So true Prospero, so true!! Why how would they ever be able to manage the harbor with no place to sit and watch!! Thanks so much, glad you enjoyed this one.

  11. Leya says:

    Much life in this one, Mary. Beautifully done!

  12. Beautiful work, as usual and I love the reflections! I’m almost getting a fall feeling from this. Dare I think it?! Woot! Thanks for sharing, Mary! 💛

  13. farbvielfalt says:

    Lovely painting! Did you ever try to use baby oil to spread the oil pastel with a cotton bud? I remember I read about this possibilty.

    • Mary says:

      Thank you so much! I have read and know several artists that use baby oil, I don’t know if it would degrade over time and a tiny bit goes a long ways because it can eat through layers of paint beneath where you place the oil. I haven’t tried it, some swear by it though – thanks for the suggestion.

  14. aFrankAngle says:

    An old dingy indeed … but it seems to have it’s place in the little harbor … the moorings and reflections give the dingy a place. Well done, Mary.

    • Mary says:

      Thanks Frank – always a ton of character with old dinghy’s and this one spoke of a lot of ventures. Glad you enjoyed the piece, thank you so much!

  15. A.PROMPTreply says:

    An interesting perspective here in that we get to “see” the building only by reflection. Like that very much.

  16. Wow! Great job with the reflections, Mary. It looks terrific!

  17. Absolutely stunning, Mary. As you may have noticed, I’m a sucker for all things related to boats and water!

    • Mary says:

      Thanks so much Sarah, you are very generous! Oh yes I have noticed your gorgeous and creative images, especially the one of the sailboat alone at sea. There is something very calming and relaxing about the sea and boats.

  18. How beautifully captured, my dear Mary! 🙂

  19. You have captured the movement and depth of the reflections in this l lovely painting. Beautiful…Janet.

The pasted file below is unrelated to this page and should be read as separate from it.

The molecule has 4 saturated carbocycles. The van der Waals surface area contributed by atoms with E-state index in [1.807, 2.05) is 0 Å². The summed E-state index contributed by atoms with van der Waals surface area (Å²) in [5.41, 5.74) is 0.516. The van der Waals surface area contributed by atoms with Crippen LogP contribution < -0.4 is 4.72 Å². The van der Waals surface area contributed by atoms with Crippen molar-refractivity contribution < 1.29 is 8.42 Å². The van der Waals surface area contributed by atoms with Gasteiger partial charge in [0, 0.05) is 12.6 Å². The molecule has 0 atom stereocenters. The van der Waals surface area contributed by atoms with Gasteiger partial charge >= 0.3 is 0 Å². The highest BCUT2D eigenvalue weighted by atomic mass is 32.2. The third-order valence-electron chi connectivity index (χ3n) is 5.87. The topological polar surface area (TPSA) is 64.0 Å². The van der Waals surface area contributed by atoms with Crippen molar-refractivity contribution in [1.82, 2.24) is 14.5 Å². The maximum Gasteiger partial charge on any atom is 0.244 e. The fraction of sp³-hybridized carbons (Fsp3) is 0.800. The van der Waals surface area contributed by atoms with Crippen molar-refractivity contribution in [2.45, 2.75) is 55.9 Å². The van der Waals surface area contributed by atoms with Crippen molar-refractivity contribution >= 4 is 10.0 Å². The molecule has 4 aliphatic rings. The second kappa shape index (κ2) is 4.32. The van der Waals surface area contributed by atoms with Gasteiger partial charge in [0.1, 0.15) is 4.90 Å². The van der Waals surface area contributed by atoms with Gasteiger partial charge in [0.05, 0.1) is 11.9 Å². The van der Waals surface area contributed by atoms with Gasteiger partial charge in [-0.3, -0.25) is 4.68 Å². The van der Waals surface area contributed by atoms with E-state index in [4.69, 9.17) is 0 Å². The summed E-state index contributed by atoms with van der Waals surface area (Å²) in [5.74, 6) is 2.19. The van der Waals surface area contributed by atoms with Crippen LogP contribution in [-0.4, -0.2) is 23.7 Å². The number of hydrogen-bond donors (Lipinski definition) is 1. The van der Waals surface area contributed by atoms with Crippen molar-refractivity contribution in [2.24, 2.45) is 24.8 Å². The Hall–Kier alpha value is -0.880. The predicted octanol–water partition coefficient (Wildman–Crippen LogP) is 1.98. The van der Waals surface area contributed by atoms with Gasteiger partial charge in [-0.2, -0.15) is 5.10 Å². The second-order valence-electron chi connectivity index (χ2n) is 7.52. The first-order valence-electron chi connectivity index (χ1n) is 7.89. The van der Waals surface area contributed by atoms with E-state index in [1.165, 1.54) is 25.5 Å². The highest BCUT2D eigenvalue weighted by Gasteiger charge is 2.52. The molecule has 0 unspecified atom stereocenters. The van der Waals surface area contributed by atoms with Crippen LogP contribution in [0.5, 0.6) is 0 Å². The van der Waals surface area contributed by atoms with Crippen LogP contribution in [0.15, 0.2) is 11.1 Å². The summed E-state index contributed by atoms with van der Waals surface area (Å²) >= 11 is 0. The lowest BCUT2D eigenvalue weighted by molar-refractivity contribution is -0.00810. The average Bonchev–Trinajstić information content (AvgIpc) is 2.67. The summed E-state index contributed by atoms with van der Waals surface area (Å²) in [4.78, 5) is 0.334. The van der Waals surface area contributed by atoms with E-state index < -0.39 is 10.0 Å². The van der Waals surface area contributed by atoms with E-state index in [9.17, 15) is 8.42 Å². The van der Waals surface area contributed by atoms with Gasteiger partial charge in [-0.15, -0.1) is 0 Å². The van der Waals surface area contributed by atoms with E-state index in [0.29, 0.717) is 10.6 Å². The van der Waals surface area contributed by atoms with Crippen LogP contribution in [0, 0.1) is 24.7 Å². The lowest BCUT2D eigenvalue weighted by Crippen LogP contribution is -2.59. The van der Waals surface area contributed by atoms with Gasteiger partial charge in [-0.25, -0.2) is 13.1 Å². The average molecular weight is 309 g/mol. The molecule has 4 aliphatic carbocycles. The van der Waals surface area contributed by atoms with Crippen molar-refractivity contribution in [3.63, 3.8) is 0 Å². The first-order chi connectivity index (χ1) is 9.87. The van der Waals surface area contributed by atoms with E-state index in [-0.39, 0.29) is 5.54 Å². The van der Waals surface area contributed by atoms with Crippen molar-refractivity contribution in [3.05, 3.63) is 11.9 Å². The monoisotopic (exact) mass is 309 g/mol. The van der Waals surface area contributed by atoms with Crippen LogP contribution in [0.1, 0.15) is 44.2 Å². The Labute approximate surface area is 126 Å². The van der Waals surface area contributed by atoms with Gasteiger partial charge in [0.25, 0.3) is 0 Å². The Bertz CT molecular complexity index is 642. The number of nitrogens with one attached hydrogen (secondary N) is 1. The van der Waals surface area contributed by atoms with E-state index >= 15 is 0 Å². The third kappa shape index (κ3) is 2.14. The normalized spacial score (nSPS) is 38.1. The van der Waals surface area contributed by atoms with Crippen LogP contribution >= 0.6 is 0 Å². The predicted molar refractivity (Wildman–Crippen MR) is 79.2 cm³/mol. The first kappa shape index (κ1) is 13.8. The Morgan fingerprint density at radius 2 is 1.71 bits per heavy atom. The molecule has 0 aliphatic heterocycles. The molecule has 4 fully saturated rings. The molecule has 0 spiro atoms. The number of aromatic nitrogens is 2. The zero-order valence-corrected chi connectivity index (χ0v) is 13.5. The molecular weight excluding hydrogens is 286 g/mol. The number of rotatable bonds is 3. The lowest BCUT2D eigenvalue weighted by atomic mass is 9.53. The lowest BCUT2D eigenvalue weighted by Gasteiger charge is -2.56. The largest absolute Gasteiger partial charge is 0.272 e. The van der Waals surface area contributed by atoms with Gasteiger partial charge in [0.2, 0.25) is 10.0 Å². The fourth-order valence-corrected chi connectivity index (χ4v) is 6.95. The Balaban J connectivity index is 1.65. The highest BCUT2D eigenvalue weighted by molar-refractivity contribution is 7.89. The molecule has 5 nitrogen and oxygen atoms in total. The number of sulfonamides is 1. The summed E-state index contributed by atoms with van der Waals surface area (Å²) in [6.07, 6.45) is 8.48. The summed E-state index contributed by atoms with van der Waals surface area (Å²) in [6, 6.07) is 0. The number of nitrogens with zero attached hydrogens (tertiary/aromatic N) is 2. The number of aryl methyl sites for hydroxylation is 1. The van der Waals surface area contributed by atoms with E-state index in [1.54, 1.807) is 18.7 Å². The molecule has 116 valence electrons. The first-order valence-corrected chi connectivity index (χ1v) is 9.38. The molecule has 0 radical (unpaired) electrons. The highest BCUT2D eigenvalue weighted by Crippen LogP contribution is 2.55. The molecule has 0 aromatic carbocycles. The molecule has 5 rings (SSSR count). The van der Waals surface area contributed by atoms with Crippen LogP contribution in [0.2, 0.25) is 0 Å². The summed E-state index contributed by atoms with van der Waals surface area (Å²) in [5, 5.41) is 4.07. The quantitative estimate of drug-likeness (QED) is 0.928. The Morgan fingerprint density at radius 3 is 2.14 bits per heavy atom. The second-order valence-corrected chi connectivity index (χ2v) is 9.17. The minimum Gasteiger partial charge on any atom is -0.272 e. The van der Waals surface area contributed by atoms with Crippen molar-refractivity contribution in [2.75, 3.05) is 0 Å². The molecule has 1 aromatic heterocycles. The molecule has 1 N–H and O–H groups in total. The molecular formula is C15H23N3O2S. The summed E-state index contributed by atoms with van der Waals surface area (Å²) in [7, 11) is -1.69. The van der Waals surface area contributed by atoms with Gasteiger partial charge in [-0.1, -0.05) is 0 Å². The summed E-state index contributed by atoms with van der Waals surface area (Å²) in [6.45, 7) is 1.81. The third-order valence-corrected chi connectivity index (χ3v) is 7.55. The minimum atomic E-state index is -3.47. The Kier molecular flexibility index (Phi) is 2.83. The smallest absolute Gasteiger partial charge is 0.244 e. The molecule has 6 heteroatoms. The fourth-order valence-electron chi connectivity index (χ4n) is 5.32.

20. Lis says:

    …it is wonderful 🙂
    kind regards … Lis

  21. Gallivanta says:

    Lovely tranquil scene Mary. You may have tried this already, but would you consider putting your watermark copyright sign in a more central place on your image. It may discourage theft more; possibly? Or not. I notice some photographers/bloggers put their watermarks in different positions eg Steve Schwartzman

    • Mary says:

      Thank you Gallivanta for your lovely comment and so suggestion on watermark copyright sign, perhaps ti will work in at least get someone to hesitate at least for a second before they run off with my image. I checked out Steve Schwartzman photographs, amazing and I do like how he treats the watermark – thanks!

      • Gallivanta says:

        Oh good. Glad my suggestion was helpful. I use Picassa to place watermarks on my photos. You can put them in the most amazing places and at amazing angles. Quite fun to do. Only I don’t do it often because I don’t think anyone is stealing my images. 😀

  22. I’m glad you included the reflection of the building, Mary, it lends such a nice complexity and interest to the scene; and that familiar, beat-up dinghy…..this is a scene I can almost smell!

    • Mary says:

      Hi Cynthia, thank you – ha, I too can definitely smell the sea through this painting. It took a bit of time to consider and plan for the building reflections – glad I went with it, gave the scene a real feel of wharf character.

  23. How nice, Mary. Very serene.

  24. Heartafire says:

    stunning artwork Mary, as always I am amazed at the vibrant life you bring to your canvas.

  25. Amy says:

    Such a beautiful oil painting, Mary. Love the reflections. 🙂

  26. Fabio says:

    Great work, Mary, as always! And it’s our big pleasure to open your posts! We know in advance that the “bounty” will be big. Thank you! 🙂

  27. Mary, I love, love this! Glad you took your own challenge and shared this with us. I’ve also seen these boats scattered along the shoreline.

  28. Susan Feniak says:

    Gorgeous!! You knew I would love it! XX 🙂

  29. Lee says:

    Very beautiful, the reflections are wonderful.